• Exactly, Peter! It will sell for whatever the highest bidder CAN pay. So it’s not a supply issue at all. It’s a payment issue.
        Re the CBA – I can’t comment too much at all. In the 70’s in Aussie there were income to loan caps (as well as outright loan caps perhaps?), so that only the prime income earner ( the man!) was assessed for a loan. But I do recall that Australia had a period of stagflation that saw politicians become flexible ( the second income came in to play etc) that allowed the banks’ loan caps to be eased. Inflation generally took off, but the populace had the capacity to absorb more debt. What was it? 35% of household income or such? Today it’s what,150%? Where’s today’s capacity to absorb any more debt except intergenerationally, 50 year mortgages. There’s not much else left!

      • Yes it was assessed on the males income only, except for short term commitments, there has always been flexibility.

        It’s not really true to say that loan serviceability was assessed on a fixed proportion of the bread winners income, that was the starting point for the assessment and then mitigating factors were considered. It’s often quoted that lenders had a fixed ratio of 30% of the bread winners income – essentially that is crap that inexperienced branch lenders had indelibly tattooed onto their neurons. Head office had more flexibility than that and branches had little or no DLA.

        The relaxation in lending didn’t come until after the Keating reforms and equal opportunity laws were passed.

        The natural constraints on lending should be capacity to repay, value of security offered, and credit worthiness of the borrower. If the RBNZ want to cap LVR levels to help make the banking sector more rigid then that’s fair enough, but as I read this it’s a desperate attempt to keep a lid on house prices and the effect will be minimal at best. The market looks as though it is maxing out anyway.

  4. reusachtigeMEMBER

    This will just make it easier for all those cashed up foreigners to buy up, there’s plenty of them willing and able.

    • +1, and will also increase the demand of rental stock and lock in a generation of renters who will pay higher rents than they would have if the LVR restrictions were not put in place.

      Bad policy by RBNZ.

      • How will it necessarily cause rising rents? Just because less FHBs will buy doesn’t meant that overall housing supply will fall, seeing as they overwhelmingly buy pre-existing homes anyway.

        It’s more likely that the proportion of investors will rise, leading to more rental properties being available, which will then be filled by FHBs locked-out (i.e. the rental supply-demand balance will remain largely unchanged).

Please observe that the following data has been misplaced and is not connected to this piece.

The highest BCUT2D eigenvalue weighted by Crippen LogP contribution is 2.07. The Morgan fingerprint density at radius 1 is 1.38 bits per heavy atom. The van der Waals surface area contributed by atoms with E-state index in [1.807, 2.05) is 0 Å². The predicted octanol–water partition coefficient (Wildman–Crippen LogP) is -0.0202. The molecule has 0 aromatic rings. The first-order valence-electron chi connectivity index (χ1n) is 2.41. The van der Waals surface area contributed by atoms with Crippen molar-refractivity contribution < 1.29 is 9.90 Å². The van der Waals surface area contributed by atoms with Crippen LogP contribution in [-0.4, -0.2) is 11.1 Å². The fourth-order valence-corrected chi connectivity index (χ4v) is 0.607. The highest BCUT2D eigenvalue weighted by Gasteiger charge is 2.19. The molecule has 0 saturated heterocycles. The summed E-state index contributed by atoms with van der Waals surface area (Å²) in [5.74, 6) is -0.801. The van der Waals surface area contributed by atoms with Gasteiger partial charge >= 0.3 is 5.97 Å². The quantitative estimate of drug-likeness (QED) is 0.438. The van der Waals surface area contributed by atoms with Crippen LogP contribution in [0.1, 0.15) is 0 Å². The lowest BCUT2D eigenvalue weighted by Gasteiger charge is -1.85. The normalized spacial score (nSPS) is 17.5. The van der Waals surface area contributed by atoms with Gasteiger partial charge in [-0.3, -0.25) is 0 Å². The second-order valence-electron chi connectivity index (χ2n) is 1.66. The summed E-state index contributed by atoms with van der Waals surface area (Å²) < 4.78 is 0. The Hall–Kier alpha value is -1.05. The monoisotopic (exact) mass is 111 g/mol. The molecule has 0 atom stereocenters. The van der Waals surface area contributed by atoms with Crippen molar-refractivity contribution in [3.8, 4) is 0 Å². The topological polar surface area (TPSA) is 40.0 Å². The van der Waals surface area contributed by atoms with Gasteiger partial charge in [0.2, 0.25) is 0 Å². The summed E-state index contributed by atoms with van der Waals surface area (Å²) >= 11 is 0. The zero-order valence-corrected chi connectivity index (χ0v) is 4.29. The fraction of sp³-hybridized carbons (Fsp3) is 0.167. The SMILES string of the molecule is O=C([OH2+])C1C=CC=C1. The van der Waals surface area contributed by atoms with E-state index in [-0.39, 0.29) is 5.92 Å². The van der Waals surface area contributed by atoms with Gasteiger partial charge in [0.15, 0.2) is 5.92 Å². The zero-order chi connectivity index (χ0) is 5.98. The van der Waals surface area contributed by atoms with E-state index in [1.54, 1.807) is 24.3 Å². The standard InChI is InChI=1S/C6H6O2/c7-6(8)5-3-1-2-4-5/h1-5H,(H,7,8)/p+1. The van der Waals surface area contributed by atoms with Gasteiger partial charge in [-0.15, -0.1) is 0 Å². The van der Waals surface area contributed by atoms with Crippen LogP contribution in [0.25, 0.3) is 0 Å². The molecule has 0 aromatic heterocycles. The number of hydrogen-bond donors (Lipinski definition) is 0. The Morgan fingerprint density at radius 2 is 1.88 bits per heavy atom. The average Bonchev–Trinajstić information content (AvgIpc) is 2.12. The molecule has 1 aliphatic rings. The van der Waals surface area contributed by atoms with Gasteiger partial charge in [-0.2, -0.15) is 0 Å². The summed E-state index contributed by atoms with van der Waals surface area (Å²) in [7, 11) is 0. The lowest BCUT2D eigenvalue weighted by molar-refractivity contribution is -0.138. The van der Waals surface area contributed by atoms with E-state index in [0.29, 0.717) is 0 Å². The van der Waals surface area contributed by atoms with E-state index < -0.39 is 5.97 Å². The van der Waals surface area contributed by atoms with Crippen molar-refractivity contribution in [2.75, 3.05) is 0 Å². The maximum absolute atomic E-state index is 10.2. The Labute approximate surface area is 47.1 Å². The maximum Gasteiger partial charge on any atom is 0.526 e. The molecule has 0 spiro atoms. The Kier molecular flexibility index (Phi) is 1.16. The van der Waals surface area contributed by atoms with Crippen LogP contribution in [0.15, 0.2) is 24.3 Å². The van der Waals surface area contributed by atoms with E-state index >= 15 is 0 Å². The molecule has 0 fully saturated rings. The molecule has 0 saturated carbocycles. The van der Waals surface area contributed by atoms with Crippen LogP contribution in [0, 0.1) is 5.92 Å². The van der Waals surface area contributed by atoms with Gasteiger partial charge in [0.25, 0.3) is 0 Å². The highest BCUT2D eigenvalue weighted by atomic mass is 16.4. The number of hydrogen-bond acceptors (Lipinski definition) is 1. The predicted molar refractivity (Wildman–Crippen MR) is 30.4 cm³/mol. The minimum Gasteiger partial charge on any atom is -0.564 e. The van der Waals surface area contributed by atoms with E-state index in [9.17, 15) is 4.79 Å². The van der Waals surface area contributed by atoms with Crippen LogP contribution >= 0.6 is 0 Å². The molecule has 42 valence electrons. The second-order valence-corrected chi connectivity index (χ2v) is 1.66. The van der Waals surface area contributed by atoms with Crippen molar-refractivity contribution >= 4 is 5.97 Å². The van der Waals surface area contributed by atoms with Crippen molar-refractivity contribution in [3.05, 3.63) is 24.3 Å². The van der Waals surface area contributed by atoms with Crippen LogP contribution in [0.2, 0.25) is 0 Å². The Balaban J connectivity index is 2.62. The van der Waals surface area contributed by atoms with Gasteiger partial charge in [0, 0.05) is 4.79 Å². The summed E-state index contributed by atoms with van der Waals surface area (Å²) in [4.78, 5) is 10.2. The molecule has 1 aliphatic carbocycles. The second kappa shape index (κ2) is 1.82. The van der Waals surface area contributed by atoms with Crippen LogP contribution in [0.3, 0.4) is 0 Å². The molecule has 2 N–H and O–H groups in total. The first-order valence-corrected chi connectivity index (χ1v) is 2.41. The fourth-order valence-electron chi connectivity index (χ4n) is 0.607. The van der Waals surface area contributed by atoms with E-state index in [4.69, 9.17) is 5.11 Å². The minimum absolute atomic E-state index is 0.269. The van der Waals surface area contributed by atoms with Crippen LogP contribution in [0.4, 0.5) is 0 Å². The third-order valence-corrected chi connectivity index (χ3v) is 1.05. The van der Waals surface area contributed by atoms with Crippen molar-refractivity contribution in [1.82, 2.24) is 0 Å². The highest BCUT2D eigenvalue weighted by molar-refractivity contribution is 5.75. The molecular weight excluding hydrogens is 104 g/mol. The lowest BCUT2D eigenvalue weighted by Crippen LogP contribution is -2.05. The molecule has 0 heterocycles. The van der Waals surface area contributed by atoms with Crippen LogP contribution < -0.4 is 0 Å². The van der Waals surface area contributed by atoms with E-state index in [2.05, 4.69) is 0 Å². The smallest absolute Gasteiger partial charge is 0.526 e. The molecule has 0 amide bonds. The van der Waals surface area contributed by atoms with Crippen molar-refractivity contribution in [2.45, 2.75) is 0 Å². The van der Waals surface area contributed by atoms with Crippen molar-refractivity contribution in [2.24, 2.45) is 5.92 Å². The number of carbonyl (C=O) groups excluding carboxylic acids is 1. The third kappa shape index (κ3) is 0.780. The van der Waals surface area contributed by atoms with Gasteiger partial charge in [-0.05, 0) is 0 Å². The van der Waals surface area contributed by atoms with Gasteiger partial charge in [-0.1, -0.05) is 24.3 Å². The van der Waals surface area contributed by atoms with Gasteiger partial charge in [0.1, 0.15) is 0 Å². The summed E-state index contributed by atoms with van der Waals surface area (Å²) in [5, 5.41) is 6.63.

• One possible side effect could be less house being built, which has later repercussions. Investors want a return from day one so they prefer existing houses rent ready, not new builds where they wait 6 months and then have to establish lawns and gardens. Nor do they want to lock in a 10% deposit on an off the plan buy that might be one or two years away from completion, and usually overpriced at todays prices.

        If they wanted to place LVR restrictions on the market they would have done better by restricting all loans to 90% to give greater structural rigidity to the system, and take away the lottery aspect for those seeking 95% loans, whilst giving certainty to those wanting between 80% and 90%. People need certainty.

        Clearly this is a committee outcome.

      • It is a ham-fisted approach, I agree with you on that, Peter. And let’s not forget, the RBNZ has been talking about this for over a year, and still hasn’t actually done a blind thing about it yet. Meanwhile thousands of New Zealanders have entered the marketplace at up to 10% more than the purchase price last year, and I’ll wager than most of them have LESS disposable income this year than last! You say ” Am I still waiting for a collapse!’ and I reply “Yes I am!” and more so this year than last, and the longer this lunacy goes on, “the bigger they are, the harder they fall” will become a lesson that many will remember for a long time.( Many New Zealanders STILL haven’t gotten over the Crash of ’87 ! That’s why we don’t have much of a stock market)

      • On the other hand Janet the RBNZ has probably been waiting on the politicians to do their job. The RBNZ can’t dress axe wounds with an asprin no matter how hard they might try.

        High property prices seems to be a global phenomena, and a quick fix could be worse than a cure.

        Take care crossing the minefield Janet.

  5. Ronin8317MEMBER

    While the intention is good, the LVR limit will create a new industry for ‘unsecured loans’ by unregulated credit entities to reach the magical 20% LVR, followed by a ‘reverse mortgage’ to pay back the loan.

    • Well,nothing to worry about with that kind of over-extension! But I repeat: We are the lab-rat for your property market. Look and see how it goes here; what works, and what doesn’t – because it is more than likely that it will then come to you as well.

  6. I admire the Kiwis. They recognise leverage is a problem and they’re doing something about it.

    It’s just smart not to allow too many high LVR loans in the system. These are the highest risk loans in a downturn.